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Wednesday, January 6, 2016

Diary of a Teenage Girl (2015) and the Concept of Virginity in Film

"Sometimes I look in the mirror and I can’t believe what I see.”
Starring: Bel Powley, Alexander Skarsgard, Kristen Wiig, Christopher Meloni
Written By: Marielle Heller
Based on the graphic novel,  
"The Diary of a Teenage Girl: An Account in Words and Pictures"
by Phoebe Gloeckner
Directed By: Marielle Heller
Release Date: August 28, 2015

Stories like this are hard to come by and honestly, that shouldn't be the case during this decade. This coming-of-age tale one is one that's extremely pensive and thought-provoking in its portrayal of sexual inexperience. It's also unapologetically revealing and also quite refreshing as we unravel who our main character, Minne (Bel Powley), is and just how she breaks the mold of your typical, sexually inexperienced female protagonist.
Set in the mid-70s in sunny San Francisco, the film opens with our main character going on about how she's just had sex for the first time. "I had sex today...Holy shit," she says with a smile on her face as she observes the world around her with a brand new perspective. Though this is just the opening of the film, as we follow Minne, we grow to realize that this hankering for sex goes a lot deeper than just the longing for the physical act itself. There's a strange taboo around talking about female sexuality, especially in accordance to teenage girls. The concept of virginity is seen as something of monumental importance, but this is mainly in regards to when they lose it and who they lose it to. In our society, only when those questions are answered can you decipher whether or not your first time was meaningful or done "right"as it's considered a wasted experience if it's taken by the wrong person or if it's taken too soon. 
In Minnie's case, she takes pride in expanding on her sexuality after she's had sex for the first time because she slowly realizes that the feelings that she's been having are not abnormal. When she repeats the film's first lines into her tape recorder diary upon coming home, she's less enthusiastic about that experience and ready for something more. The rest of the movie follows her sexual awakening as she learns to become more comfortable not only with herself and her body, but also with sharing her body with others. The relationship that Minne has with the man who took her virginity (Alexander Skarsgard) is a complicated one as he's her mother's (Kristen Wiig) boyfriend. However, casting the film's obvious pedophilic undertones aside, her experience with him is one that is universal, which is mainly due to the fact that Minnie does not see her mother's boyfriend as some creepy old man. Therefore, because Minnie doesn't view herself as a victim of a crime, neither do we. This is similar to the way Fitch and Stifler's Mom's relationship works in American Pie. Like Minne, Fitch is young and inexperienced and he views having sex with Stifler's Mom as something liberating. He also doesn't see himself as the victim of a crime, so like Minnie, neither do we. In addition, there's not a reason for their romance besides the fact that they find each other attractive. Though teenage girls experience the same sorts of horny feelings and go the same sorts of sexual trials as boys do, they're treated differently in both mainstream media and in life. This is seen in how lot of people will automatically demonize Skarsgard's character and worry about Minnie's sanity, but applaud Fitch and sexualize Stifler's Mom even more. The roles are reversed in this case and it makes people uncomfortable, especially because there's not an exact reason why Minnie chooses him nor does there need to be. Heller doesn't distract from Minnie's experience with a bunch of dull, psychobabble. Skasgard is hot, Minnie is in the heat and they both consent to the act and that's enough for them to begin to bump uglies.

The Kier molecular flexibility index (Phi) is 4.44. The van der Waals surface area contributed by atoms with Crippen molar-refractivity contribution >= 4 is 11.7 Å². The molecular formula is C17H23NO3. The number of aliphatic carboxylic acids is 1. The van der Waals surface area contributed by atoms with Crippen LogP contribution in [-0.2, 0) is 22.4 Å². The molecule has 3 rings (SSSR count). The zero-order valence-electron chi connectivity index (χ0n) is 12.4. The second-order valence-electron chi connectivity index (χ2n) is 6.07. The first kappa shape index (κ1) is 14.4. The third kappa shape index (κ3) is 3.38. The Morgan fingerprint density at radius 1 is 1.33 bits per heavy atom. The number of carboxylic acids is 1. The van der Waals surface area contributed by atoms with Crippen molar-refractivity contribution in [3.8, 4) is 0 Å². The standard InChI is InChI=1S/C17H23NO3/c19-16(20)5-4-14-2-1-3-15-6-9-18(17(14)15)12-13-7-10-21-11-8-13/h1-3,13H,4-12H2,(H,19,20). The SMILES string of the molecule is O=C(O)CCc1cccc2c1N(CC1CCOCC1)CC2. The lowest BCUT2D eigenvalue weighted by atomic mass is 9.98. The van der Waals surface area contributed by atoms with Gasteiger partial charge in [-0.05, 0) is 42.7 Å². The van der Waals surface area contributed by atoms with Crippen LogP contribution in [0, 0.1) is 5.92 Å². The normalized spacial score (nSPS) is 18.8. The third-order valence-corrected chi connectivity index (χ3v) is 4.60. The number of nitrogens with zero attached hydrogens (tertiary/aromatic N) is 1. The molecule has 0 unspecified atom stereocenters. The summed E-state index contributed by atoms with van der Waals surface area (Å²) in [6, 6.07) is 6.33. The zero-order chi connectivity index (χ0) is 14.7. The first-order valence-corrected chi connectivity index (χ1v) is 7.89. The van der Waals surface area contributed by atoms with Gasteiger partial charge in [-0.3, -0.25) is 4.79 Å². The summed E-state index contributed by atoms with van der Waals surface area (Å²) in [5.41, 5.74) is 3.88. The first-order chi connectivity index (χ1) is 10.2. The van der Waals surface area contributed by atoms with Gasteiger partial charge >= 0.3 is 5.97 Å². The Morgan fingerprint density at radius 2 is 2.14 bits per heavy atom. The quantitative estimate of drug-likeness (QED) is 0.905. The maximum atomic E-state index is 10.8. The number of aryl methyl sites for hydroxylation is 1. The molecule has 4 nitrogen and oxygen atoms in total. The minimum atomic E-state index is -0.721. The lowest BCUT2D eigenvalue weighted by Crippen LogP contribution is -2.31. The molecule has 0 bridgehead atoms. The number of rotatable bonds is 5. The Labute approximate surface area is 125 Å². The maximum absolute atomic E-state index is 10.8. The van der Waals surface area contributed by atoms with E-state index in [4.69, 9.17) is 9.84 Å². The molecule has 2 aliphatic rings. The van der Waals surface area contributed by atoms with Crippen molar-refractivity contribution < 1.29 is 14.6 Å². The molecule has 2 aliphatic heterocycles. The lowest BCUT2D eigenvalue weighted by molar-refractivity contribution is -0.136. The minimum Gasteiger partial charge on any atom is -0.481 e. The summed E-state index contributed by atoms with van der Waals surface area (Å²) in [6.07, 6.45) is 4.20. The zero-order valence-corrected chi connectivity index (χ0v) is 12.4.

However, while the film does call out the obvious double standard when it comes to virginity being portrayed on-screen, it doesn't detract from what makes the female experience just that: female. When I saw this film, I was taken back to when I was growing up. When Minnie stands in front of the mirror naked, she's self conscious, just like how much girls are when they're young. She's insecure and thinks that no one will love her because of the way she looks. While the feeling of being wanted is a basic human feeling, when you're female, you constantly feel like that need can be fulfilled through a man's approval. However, it's through Minnie's trials and tribulations that she comes to discover that only she has the power to determine her own self-worth, not anyone else. She learns the beauty of her own body and in that, she grows as a human being. Though experiencing sex and developing intimacy with another person for the first is quite meaningful, it's not as important as some people try to make it seem. After sex happens, it's pretty much over with and that's that. That experience does not define you. What matters is what happens afterwards and how you intend to take that experience with you and learn from it.

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